Mental illness in the courtroom : does a psychiatric diagnosis affect perception of a defendant's speech dynamics on the witness stand?
thesisposted on 2023-05-27, 13:36 authored by Stossich, AR
The present study aimed to investigate prospective juror's perceptions of the dynamics of social interaction in a courtroom where the defendant is said to have a psychiatric diagnosis. The experiment adopted Communication Accommodation Theory (CAT) to examine the effect of lawyer and defendant's converging and diverging speech rates on the jurors' perception of the defendant's credibility, likeability, cooperativeness, intent and guilt. One-hundred and eighty-six participants were allocated to one of 18 conditions, in which they listened to a reenactment of part of an edited court case and then filled in questionnaires. It was hypothesised that rapid speed of speech would act as a credibility cue, resulting in an increase in ratings of defendant credibility. It was further expected that ratings of cooperativeness and likeability would increase when the lawyer and defendant's speech rates converged and that ratings of cooperativeness and likeability would vary across convergence and divergence depending on whether the defendant's change in speech rate was perceived as being internally or externally motivated (intent). In regards to the effect of the defendant's mental health label, it was hypothesised that where the defendant was said to have a psychiatric diagnosis this label would override the effect of the speech rate manipulations. Little support was found for the hypotheses outlined in this study. Possible reasons for this lack of support, as well as suggestions for further research are outlined in the discussion.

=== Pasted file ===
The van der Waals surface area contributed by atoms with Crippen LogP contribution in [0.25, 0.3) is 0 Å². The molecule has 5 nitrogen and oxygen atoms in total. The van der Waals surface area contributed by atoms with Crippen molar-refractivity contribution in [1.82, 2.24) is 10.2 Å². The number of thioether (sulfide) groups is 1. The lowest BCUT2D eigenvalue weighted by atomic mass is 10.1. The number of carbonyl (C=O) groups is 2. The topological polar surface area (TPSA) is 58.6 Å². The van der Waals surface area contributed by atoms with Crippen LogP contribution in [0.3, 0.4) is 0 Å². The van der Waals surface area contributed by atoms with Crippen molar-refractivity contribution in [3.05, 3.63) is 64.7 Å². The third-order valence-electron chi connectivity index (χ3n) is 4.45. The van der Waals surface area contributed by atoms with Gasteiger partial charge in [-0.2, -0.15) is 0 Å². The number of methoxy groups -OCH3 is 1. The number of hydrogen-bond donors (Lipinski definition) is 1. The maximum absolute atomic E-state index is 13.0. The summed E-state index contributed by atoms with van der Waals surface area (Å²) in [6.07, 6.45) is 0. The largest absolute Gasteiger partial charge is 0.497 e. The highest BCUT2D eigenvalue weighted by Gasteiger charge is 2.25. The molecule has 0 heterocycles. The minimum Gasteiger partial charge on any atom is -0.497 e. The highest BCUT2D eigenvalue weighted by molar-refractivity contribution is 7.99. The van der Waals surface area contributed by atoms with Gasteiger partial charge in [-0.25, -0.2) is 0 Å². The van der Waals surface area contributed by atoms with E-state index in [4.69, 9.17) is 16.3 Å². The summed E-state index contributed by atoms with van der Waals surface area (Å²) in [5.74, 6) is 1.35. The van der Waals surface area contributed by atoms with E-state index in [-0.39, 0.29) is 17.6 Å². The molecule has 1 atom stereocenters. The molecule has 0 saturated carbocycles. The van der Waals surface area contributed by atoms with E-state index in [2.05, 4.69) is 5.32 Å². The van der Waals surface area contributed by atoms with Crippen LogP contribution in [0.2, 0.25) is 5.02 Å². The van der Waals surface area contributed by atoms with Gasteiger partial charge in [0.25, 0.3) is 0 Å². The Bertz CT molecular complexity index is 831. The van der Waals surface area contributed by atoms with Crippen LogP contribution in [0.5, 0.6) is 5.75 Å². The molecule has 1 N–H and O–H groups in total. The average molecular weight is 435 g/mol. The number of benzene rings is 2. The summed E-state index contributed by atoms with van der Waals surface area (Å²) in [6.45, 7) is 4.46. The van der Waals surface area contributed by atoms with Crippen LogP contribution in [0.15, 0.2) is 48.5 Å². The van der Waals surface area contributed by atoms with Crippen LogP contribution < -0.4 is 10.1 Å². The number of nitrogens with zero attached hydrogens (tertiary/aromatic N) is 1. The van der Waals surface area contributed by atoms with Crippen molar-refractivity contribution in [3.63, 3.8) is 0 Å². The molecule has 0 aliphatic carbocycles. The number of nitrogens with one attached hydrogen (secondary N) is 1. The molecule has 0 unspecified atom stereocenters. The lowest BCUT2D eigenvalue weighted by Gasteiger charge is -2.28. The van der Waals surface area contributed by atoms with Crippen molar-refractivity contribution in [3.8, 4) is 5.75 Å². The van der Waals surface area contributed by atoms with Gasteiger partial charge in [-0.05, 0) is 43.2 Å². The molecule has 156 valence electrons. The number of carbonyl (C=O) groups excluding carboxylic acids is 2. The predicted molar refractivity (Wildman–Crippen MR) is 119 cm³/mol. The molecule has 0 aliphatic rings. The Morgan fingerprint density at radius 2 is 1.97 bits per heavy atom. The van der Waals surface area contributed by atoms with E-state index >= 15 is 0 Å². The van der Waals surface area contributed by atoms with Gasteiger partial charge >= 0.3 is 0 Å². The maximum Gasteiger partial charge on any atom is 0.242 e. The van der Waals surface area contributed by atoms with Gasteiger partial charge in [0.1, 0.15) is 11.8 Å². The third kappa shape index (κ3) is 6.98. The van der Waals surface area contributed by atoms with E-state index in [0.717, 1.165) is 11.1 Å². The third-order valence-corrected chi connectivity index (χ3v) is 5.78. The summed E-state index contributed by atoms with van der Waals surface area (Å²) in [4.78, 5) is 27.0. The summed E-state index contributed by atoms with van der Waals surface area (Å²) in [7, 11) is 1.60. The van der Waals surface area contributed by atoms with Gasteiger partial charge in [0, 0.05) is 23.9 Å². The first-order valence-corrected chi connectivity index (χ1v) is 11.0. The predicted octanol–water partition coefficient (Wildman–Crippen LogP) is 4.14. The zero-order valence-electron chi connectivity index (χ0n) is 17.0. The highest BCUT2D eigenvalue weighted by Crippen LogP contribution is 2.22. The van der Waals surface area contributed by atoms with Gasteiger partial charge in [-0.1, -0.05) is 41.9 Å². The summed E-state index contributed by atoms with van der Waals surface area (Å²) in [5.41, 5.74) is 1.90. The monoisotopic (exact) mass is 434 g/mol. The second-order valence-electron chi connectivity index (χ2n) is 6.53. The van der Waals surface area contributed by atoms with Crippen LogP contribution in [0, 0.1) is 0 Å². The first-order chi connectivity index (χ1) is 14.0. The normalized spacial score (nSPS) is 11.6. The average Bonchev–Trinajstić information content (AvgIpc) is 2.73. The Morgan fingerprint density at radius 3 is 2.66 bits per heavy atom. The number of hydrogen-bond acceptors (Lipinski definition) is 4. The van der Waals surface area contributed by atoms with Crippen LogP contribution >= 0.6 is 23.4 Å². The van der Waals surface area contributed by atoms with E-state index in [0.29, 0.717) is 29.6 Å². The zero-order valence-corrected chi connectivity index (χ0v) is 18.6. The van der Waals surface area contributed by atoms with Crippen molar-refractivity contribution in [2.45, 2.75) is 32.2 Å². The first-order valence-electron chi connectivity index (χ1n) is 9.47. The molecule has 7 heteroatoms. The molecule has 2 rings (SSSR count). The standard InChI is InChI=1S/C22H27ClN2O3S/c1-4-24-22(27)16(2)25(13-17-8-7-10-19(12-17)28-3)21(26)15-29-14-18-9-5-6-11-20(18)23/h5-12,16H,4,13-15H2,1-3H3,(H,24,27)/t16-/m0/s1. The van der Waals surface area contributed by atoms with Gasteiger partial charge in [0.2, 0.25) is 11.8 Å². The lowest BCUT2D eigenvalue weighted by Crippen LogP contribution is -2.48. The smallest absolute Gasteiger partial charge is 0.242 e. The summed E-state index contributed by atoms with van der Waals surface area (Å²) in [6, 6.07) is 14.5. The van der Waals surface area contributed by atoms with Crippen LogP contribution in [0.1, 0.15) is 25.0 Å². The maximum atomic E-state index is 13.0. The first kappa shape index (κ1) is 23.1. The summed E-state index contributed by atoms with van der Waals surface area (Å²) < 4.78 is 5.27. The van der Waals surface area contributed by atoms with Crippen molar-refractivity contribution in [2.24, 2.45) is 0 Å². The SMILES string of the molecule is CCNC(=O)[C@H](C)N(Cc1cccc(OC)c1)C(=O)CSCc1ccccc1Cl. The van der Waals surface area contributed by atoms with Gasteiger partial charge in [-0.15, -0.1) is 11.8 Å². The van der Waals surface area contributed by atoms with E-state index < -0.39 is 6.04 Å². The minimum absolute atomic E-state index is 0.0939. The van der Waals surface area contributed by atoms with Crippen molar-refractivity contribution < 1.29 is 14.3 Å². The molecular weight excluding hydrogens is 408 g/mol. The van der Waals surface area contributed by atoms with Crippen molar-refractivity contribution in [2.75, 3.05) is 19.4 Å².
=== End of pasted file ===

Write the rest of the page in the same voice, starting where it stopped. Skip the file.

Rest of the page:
Rights statementCopyright 2010 the author Thesis (MPsych(Clin))--University of Tasmania, 2010. Includes bibliographical references.